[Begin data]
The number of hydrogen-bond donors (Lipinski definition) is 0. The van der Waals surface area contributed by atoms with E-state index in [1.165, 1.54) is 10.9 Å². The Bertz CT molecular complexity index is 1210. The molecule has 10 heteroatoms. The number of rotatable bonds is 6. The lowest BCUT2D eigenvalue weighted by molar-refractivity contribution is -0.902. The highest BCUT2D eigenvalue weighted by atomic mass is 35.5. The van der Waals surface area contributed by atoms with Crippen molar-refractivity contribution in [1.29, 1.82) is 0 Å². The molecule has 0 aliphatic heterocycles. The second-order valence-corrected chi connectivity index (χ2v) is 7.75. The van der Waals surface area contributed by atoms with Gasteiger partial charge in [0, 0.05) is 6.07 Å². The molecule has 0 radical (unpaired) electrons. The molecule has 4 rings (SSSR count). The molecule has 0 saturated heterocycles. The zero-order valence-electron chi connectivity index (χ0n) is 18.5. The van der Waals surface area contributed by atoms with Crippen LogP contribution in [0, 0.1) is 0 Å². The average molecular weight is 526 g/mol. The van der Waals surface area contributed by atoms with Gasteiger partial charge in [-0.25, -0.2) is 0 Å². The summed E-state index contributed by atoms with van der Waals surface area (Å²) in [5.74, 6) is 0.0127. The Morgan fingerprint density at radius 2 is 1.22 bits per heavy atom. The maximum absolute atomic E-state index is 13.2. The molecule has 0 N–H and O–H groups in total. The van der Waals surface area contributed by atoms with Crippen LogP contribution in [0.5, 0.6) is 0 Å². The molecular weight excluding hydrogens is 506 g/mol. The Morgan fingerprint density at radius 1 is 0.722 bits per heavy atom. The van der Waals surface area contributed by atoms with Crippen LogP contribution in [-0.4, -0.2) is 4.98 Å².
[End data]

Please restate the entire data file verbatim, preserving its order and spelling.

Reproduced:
The number of hydrogen-bond donors (Lipinski definition) is 0. The van der Waals surface area contributed by atoms with E-state index in [1.165, 1.54) is 10.9 Å². The Bertz CT molecular complexity index is 1210. The molecule has 10 heteroatoms. The number of rotatable bonds is 6. The lowest BCUT2D eigenvalue weighted by molar-refractivity contribution is -0.902. The highest BCUT2D eigenvalue weighted by atomic mass is 35.5. The van der Waals surface area contributed by atoms with Crippen molar-refractivity contribution in [1.29, 1.82) is 0 Å². The molecule has 0 aliphatic heterocycles. The second-order valence-corrected chi connectivity index (χ2v) is 7.75. The van der Waals surface area contributed by atoms with Gasteiger partial charge in [0, 0.05) is 6.07 Å². The molecule has 0 radical (unpaired) electrons. The molecule has 4 rings (SSSR count). The molecule has 0 saturated heterocycles. The zero-order valence-electron chi connectivity index (χ0n) is 18.5. The van der Waals surface area contributed by atoms with Crippen LogP contribution in [0, 0.1) is 0 Å². The average molecular weight is 526 g/mol. The van der Waals surface area contributed by atoms with Gasteiger partial charge in [-0.25, -0.2) is 0 Å². The summed E-state index contributed by atoms with van der Waals surface area (Å²) in [5.74, 6) is 0.0127. The Morgan fingerprint density at radius 2 is 1.22 bits per heavy atom. The maximum absolute atomic E-state index is 13.2. The molecule has 0 N–H and O–H groups in total. The van der Waals surface area contributed by atoms with Crippen LogP contribution in [0.5, 0.6) is 0 Å². The molecular weight excluding hydrogens is 506 g/mol. The Morgan fingerprint density at radius 1 is 0.722 bits per heavy atom. The van der Waals surface area contributed by atoms with Crippen LogP contribution in [-0.4, -0.2) is 4.98 Å².